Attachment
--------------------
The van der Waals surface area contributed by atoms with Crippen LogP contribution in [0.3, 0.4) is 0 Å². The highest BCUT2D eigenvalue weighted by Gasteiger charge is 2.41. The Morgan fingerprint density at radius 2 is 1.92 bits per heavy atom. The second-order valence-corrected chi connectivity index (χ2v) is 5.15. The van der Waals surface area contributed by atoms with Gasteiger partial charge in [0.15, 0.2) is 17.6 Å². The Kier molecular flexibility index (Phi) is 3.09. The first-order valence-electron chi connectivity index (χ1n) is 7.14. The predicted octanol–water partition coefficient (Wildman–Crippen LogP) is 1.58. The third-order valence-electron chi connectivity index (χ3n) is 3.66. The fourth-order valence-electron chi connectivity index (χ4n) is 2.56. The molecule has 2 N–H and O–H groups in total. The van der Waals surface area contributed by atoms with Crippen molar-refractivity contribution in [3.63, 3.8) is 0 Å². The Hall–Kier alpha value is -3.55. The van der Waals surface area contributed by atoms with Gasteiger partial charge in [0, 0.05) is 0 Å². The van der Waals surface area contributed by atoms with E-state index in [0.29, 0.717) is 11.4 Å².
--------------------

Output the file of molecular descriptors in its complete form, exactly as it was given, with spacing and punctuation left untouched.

The van der Waals surface area contributed by atoms with Crippen LogP contribution in [0.3, 0.4) is 0 Å². The highest BCUT2D eigenvalue weighted by Gasteiger charge is 2.41. The Morgan fingerprint density at radius 2 is 1.92 bits per heavy atom. The second-order valence-corrected chi connectivity index (χ2v) is 5.15. The van der Waals surface area contributed by atoms with Gasteiger partial charge in [0.15, 0.2) is 17.6 Å². The Kier molecular flexibility index (Phi) is 3.09. The first-order valence-electron chi connectivity index (χ1n) is 7.14. The predicted octanol–water partition coefficient (Wildman–Crippen LogP) is 1.58. The third-order valence-electron chi connectivity index (χ3n) is 3.66. The fourth-order valence-electron chi connectivity index (χ4n) is 2.56. The molecule has 2 N–H and O–H groups in total. The van der Waals surface area contributed by atoms with Crippen molar-refractivity contribution in [3.63, 3.8) is 0 Å². The Hall–Kier alpha value is -3.55. The van der Waals surface area contributed by atoms with Gasteiger partial charge in [0, 0.05) is 0 Å². The van der Waals surface area contributed by atoms with E-state index in [0.29, 0.717) is 11.4 Å².